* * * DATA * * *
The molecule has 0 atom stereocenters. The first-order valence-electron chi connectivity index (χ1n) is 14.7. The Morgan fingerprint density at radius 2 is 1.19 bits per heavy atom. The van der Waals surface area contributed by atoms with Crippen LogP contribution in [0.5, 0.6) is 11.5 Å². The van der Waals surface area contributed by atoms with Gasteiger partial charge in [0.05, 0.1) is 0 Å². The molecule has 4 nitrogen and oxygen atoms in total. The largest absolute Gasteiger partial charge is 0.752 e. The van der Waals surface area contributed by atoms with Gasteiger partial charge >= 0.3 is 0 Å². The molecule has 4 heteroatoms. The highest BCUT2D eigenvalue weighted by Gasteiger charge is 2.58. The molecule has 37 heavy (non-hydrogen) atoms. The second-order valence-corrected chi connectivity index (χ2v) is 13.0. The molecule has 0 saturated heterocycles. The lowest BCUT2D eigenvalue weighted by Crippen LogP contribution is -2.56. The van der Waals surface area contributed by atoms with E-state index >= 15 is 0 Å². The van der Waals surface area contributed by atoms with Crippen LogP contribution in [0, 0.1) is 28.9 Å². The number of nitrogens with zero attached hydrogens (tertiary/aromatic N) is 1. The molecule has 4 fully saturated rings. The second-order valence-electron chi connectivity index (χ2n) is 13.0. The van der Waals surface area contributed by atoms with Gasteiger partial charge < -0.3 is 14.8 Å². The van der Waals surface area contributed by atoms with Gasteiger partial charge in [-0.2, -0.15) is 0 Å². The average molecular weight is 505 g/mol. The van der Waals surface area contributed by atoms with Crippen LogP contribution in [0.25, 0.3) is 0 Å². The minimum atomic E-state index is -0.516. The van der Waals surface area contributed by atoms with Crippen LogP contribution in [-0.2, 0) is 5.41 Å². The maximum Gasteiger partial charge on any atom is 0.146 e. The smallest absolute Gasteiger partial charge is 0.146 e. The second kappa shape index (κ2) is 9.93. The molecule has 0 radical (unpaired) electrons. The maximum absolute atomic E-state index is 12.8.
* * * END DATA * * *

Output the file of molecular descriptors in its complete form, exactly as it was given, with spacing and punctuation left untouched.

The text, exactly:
The molecule has 0 atom stereocenters. The first-order valence-electron chi connectivity index (χ1n) is 14.7. The Morgan fingerprint density at radius 2 is 1.19 bits per heavy atom. The van der Waals surface area contributed by atoms with Crippen LogP contribution in [0.5, 0.6) is 11.5 Å². The van der Waals surface area contributed by atoms with Gasteiger partial charge in [0.05, 0.1) is 0 Å². The molecule has 4 nitrogen and oxygen atoms in total. The largest absolute Gasteiger partial charge is 0.752 e. The van der Waals surface area contributed by atoms with Gasteiger partial charge >= 0.3 is 0 Å². The molecule has 4 heteroatoms. The highest BCUT2D eigenvalue weighted by Gasteiger charge is 2.58. The molecule has 37 heavy (non-hydrogen) atoms. The second-order valence-corrected chi connectivity index (χ2v) is 13.0. The molecule has 0 saturated heterocycles. The lowest BCUT2D eigenvalue weighted by Crippen LogP contribution is -2.56. The van der Waals surface area contributed by atoms with E-state index >= 15 is 0 Å². The van der Waals surface area contributed by atoms with Crippen LogP contribution in [0, 0.1) is 28.9 Å². The number of nitrogens with zero attached hydrogens (tertiary/aromatic N) is 1. The molecule has 4 fully saturated rings. The second-order valence-electron chi connectivity index (χ2n) is 13.0. The van der Waals surface area contributed by atoms with Gasteiger partial charge < -0.3 is 14.8 Å². The van der Waals surface area contributed by atoms with Gasteiger partial charge in [-0.2, -0.15) is 0 Å². The average molecular weight is 505 g/mol. The van der Waals surface area contributed by atoms with Crippen LogP contribution in [0.25, 0.3) is 0 Å². The minimum atomic E-state index is -0.516. The van der Waals surface area contributed by atoms with Crippen LogP contribution in [-0.2, 0) is 5.41 Å². The maximum Gasteiger partial charge on any atom is 0.146 e. The smallest absolute Gasteiger partial charge is 0.146 e. The second kappa shape index (κ2) is 9.93. The molecule has 0 radical (unpaired) electrons. The maximum absolute atomic E-state index is 12.8.